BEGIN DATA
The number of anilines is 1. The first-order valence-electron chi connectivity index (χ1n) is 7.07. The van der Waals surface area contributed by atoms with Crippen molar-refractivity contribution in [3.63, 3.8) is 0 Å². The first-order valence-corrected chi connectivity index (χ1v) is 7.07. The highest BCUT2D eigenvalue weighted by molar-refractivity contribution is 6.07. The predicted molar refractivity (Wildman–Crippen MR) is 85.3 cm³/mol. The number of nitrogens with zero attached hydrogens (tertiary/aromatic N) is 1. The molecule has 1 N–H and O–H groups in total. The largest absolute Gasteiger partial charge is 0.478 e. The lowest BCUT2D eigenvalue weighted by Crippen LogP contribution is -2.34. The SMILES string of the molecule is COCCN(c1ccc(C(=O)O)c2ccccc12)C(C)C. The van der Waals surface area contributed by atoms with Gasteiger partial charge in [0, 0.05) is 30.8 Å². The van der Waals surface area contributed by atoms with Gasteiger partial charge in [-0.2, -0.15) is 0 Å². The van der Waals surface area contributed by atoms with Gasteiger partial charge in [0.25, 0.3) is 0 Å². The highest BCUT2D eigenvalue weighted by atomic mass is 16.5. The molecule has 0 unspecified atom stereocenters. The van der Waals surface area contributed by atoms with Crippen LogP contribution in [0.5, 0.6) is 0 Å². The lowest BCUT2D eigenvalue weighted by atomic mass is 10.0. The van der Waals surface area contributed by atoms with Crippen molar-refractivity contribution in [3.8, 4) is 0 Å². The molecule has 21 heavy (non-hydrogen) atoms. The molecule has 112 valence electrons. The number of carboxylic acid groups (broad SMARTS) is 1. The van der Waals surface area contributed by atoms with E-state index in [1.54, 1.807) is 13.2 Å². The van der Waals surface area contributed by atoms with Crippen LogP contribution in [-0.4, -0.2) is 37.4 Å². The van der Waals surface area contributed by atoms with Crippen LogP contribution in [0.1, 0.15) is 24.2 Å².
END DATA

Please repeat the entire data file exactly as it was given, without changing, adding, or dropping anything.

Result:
The number of anilines is 1. The first-order valence-electron chi connectivity index (χ1n) is 7.07. The van der Waals surface area contributed by atoms with Crippen molar-refractivity contribution in [3.63, 3.8) is 0 Å². The first-order valence-corrected chi connectivity index (χ1v) is 7.07. The highest BCUT2D eigenvalue weighted by molar-refractivity contribution is 6.07. The predicted molar refractivity (Wildman–Crippen MR) is 85.3 cm³/mol. The number of nitrogens with zero attached hydrogens (tertiary/aromatic N) is 1. The molecule has 1 N–H and O–H groups in total. The largest absolute Gasteiger partial charge is 0.478 e. The lowest BCUT2D eigenvalue weighted by Crippen LogP contribution is -2.34. The SMILES string of the molecule is COCCN(c1ccc(C(=O)O)c2ccccc12)C(C)C. The van der Waals surface area contributed by atoms with Gasteiger partial charge in [0, 0.05) is 30.8 Å². The van der Waals surface area contributed by atoms with Gasteiger partial charge in [-0.2, -0.15) is 0 Å². The van der Waals surface area contributed by atoms with Gasteiger partial charge in [0.25, 0.3) is 0 Å². The highest BCUT2D eigenvalue weighted by atomic mass is 16.5. The molecule has 0 unspecified atom stereocenters. The van der Waals surface area contributed by atoms with Crippen LogP contribution in [0.5, 0.6) is 0 Å². The lowest BCUT2D eigenvalue weighted by atomic mass is 10.0. The van der Waals surface area contributed by atoms with Crippen molar-refractivity contribution in [3.8, 4) is 0 Å². The molecule has 21 heavy (non-hydrogen) atoms. The molecule has 112 valence electrons. The number of carboxylic acid groups (broad SMARTS) is 1. The van der Waals surface area contributed by atoms with E-state index in [1.54, 1.807) is 13.2 Å². The van der Waals surface area contributed by atoms with Crippen LogP contribution in [-0.4, -0.2) is 37.4 Å². The van der Waals surface area contributed by atoms with Crippen LogP contribution in [0.1, 0.15) is 24.2 Å².